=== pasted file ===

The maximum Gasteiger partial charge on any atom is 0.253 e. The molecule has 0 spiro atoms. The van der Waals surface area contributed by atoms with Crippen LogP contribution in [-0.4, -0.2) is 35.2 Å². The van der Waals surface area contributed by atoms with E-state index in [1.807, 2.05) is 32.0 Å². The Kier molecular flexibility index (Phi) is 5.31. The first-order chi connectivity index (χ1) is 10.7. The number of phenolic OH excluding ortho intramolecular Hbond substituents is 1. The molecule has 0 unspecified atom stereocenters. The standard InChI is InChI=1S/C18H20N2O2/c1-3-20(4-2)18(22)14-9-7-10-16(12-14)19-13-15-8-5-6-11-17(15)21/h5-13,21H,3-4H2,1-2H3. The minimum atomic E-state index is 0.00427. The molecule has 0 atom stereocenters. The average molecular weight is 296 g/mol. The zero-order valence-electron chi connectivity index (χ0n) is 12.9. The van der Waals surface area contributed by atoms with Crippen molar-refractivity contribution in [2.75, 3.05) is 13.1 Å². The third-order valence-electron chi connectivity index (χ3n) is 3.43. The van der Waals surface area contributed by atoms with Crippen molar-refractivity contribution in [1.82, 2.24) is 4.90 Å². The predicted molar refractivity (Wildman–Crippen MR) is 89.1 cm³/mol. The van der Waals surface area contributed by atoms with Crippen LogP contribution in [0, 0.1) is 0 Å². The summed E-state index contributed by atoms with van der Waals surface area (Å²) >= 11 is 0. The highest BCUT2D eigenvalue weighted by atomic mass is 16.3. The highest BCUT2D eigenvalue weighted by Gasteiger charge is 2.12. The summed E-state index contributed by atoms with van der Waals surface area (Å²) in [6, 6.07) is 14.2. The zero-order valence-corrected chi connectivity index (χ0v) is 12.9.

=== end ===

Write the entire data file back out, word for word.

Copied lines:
The maximum Gasteiger partial charge on any atom is 0.253 e. The molecule has 0 spiro atoms. The van der Waals surface area contributed by atoms with Crippen LogP contribution in [-0.4, -0.2) is 35.2 Å². The van der Waals surface area contributed by atoms with E-state index in [1.807, 2.05) is 32.0 Å². The Kier molecular flexibility index (Phi) is 5.31. The first-order chi connectivity index (χ1) is 10.7. The number of phenolic OH excluding ortho intramolecular Hbond substituents is 1. The molecule has 0 unspecified atom stereocenters. The standard InChI is InChI=1S/C18H20N2O2/c1-3-20(4-2)18(22)14-9-7-10-16(12-14)19-13-15-8-5-6-11-17(15)21/h5-13,21H,3-4H2,1-2H3. The minimum atomic E-state index is 0.00427. The molecule has 0 atom stereocenters. The average molecular weight is 296 g/mol. The zero-order valence-electron chi connectivity index (χ0n) is 12.9. The van der Waals surface area contributed by atoms with Crippen molar-refractivity contribution in [2.75, 3.05) is 13.1 Å². The third-order valence-electron chi connectivity index (χ3n) is 3.43. The van der Waals surface area contributed by atoms with Crippen molar-refractivity contribution in [1.82, 2.24) is 4.90 Å². The predicted molar refractivity (Wildman–Crippen MR) is 89.1 cm³/mol. The van der Waals surface area contributed by atoms with Crippen LogP contribution in [0, 0.1) is 0 Å². The summed E-state index contributed by atoms with van der Waals surface area (Å²) >= 11 is 0. The highest BCUT2D eigenvalue weighted by atomic mass is 16.3. The highest BCUT2D eigenvalue weighted by Gasteiger charge is 2.12. The summed E-state index contributed by atoms with van der Waals surface area (Å²) in [6, 6.07) is 14.2. The zero-order valence-corrected chi connectivity index (χ0v) is 12.9.